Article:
Marika Erdely Headshot

Marika Erdely, MBA, LEED AP+C, Certified Energy Auditor, Fitwel Ambassador
Marika@GreenEconome.com
(818) 681-5750

Marika is an expert in energy and water efficiency and is the Founder and CEO of Green Econome, an energy consulting and construction company located in Santa Monica, CA. Marika has over 30 years of professional financial experience and approaches sustainability through an economic lens.

Discover the opportunity for Commercial Real Estate in corporate accountability.

ESG, or Environmental, Social, and Governance is a set of standards used to evaluate an organization or community’s commitment to sustainable (Environmental), ethical (Social) practices, and outlines how those goals will be measured and achieved (Governance). Driven in large part by the boom of ESG or sustainable investing, it is important to look at the wider implications this has, specifically for commercial real estate.

You don’t have to be courting investors, or publicly traded to implement ESG strategies. The bottom line is this is the direction the world is moving. From our perspective, here are four important reasons to consider real estate ESG:

 

  • Altruism and profitability are not mutually exclusive
    Operating a more environmentally friendly and equitable company/building reduces waste, cuts cost, and increases efficiency, according to 2019 McKinsey & Company Research. As an energy efficiency consulting and construction firm, this is top of the list for Green EconoME when it comes to reasons to invest in ESG.
  • Attract top talent & tenants
    Unless you plan to go the way of the dinosaur, formalizing your corporate values and commitments and applying them to your assets will keep you competitive. Make no mistake, prioritizing ESG is a choice, just like the one your prospective tenant, lender, future employee, or buyer will make when considering you and your properties.
  • Plan ahead: policy and the role of ESG
    Globally and locally, regulation is expanding to meet science-based goals for climate action and social responsibility. While ESG or related benchmark reporting isn’t yet mandatory, just like ENERGY STAR(r) benchmarking, ESG data is becoming a leading performance indicator for real estate, and inevitably will become a standardized source of data for government-based carbon reduction targets or other asset assessments.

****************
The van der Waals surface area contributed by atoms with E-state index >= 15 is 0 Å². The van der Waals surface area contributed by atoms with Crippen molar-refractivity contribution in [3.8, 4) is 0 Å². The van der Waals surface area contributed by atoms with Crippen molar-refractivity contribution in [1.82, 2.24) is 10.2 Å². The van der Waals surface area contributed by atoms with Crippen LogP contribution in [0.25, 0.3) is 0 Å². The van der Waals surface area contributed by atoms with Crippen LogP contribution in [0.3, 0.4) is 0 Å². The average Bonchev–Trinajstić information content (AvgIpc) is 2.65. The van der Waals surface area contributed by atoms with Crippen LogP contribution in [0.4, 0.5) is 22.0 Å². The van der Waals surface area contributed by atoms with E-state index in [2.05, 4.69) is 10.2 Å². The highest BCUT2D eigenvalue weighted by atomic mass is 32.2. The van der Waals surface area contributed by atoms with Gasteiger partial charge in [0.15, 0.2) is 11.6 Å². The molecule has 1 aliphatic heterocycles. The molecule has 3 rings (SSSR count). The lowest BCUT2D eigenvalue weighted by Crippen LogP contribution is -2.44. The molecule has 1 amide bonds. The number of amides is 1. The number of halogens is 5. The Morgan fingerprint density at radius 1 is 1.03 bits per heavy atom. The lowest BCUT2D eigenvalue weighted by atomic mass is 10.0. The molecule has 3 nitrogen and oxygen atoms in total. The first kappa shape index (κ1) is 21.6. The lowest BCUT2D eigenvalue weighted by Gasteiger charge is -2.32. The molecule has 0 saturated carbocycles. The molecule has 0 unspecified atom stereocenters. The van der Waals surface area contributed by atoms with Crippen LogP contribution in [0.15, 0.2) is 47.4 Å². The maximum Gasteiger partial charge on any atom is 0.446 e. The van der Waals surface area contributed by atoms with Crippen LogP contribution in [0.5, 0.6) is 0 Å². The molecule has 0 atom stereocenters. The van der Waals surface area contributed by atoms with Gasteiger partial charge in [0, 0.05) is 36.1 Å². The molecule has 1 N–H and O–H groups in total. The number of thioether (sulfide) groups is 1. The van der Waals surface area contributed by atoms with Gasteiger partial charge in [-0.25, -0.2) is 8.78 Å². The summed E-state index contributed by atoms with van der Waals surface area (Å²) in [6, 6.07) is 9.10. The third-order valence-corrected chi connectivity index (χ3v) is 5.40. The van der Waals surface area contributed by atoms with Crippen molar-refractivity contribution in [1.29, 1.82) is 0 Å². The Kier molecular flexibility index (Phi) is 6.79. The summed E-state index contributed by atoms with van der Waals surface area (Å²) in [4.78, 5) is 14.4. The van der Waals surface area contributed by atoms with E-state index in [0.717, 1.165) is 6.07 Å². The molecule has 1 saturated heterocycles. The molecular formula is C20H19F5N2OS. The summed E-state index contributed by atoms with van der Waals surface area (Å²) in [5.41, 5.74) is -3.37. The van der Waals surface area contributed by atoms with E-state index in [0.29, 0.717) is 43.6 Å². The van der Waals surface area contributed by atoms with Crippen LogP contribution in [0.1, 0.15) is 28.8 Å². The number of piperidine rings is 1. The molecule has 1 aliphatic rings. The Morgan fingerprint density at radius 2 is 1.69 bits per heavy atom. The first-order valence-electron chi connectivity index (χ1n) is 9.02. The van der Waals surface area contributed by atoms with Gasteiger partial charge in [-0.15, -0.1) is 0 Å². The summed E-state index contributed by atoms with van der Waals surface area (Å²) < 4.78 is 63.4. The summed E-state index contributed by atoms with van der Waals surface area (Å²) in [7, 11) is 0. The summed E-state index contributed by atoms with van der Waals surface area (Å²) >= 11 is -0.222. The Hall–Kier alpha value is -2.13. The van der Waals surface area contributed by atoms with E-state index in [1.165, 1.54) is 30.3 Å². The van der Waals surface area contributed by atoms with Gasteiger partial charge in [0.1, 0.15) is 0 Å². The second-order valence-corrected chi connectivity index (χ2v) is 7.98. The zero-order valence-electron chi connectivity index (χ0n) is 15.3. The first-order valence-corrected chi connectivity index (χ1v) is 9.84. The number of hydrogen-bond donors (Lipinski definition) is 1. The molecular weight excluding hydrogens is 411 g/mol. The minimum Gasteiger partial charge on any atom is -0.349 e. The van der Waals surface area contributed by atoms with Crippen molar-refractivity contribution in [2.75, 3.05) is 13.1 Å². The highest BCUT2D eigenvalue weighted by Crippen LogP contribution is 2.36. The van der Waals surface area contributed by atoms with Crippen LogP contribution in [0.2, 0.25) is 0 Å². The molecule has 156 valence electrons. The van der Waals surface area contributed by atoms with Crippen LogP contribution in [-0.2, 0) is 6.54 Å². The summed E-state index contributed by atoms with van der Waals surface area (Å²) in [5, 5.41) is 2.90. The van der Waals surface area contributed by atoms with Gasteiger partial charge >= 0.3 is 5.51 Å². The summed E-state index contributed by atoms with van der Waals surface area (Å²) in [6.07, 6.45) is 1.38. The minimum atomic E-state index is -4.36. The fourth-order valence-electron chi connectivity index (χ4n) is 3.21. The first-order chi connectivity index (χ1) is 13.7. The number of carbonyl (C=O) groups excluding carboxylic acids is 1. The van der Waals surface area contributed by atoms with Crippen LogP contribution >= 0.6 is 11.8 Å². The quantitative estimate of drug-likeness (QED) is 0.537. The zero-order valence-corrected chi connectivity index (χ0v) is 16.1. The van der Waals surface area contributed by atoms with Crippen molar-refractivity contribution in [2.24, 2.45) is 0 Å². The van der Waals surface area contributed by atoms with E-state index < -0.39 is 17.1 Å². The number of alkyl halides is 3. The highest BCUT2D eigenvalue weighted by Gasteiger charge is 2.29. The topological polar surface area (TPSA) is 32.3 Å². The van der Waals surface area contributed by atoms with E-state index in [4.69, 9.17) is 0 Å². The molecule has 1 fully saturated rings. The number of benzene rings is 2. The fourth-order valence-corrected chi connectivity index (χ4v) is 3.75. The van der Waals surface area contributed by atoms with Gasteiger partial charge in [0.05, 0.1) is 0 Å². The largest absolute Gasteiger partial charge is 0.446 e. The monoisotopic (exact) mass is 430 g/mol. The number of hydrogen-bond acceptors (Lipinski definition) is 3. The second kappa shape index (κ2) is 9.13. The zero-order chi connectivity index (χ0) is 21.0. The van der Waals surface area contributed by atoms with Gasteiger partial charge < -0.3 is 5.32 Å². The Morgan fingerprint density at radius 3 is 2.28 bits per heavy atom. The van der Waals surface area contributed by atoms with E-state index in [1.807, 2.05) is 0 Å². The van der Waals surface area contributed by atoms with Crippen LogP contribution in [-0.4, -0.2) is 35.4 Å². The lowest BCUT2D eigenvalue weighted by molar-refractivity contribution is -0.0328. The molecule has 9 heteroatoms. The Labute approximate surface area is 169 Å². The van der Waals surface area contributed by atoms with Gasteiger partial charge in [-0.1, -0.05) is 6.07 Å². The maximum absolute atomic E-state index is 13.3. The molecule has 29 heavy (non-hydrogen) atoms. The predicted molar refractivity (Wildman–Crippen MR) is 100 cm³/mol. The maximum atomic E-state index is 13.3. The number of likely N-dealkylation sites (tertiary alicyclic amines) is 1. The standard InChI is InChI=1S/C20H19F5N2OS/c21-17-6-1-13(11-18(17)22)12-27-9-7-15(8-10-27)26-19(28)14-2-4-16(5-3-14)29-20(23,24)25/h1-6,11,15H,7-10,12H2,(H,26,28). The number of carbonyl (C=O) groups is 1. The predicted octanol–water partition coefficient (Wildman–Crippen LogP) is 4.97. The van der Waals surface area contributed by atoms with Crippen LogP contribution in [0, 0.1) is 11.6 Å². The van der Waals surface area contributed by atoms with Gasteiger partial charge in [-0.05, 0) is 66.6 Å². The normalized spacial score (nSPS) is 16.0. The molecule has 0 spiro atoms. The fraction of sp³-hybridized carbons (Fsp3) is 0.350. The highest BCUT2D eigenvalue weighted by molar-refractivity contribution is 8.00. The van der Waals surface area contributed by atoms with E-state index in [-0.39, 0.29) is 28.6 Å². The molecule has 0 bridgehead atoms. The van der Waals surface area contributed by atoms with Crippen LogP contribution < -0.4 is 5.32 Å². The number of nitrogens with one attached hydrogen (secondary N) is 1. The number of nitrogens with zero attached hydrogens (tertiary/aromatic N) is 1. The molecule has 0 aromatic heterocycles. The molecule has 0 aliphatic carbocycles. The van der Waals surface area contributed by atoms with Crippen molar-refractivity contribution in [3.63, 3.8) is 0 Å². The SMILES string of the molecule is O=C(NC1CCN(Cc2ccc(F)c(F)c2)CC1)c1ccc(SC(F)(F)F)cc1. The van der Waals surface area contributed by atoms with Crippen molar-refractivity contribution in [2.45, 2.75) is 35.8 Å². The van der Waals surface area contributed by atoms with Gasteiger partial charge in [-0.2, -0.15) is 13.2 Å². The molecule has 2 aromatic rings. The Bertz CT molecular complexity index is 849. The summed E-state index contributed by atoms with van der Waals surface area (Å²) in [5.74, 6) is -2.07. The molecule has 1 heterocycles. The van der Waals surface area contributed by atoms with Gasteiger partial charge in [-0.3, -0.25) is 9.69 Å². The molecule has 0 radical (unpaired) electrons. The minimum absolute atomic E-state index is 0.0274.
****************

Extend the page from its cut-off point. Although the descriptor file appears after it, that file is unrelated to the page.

• Data in, reporting easy
    The modalities and data collected for ESG measurement are being integrated into risk assessment, financial reporting, and other annual real estate-related requirements. ESG is proving to be a reliable source for centralized data collection that serves the purpose of many. Think of the ways this can increase the efficiency of your organization.

As much as ESG is seen as a trend, it is so because it is at the tipping point of a new paradigm defining this generation and generations to come. It is a framework to approach this decade of action that we are in. The space between energy efficiency, the main business model for Green EconoME, sustainability, and carbon reduction is growing closer, rapidly. Accounting for the impact of your business on its community and the value of who makes it hum is not only responsibility, it's economic success. If you are ready to start your ESG journey, or if you have more questions about ESG, please reach out to Green EconoME.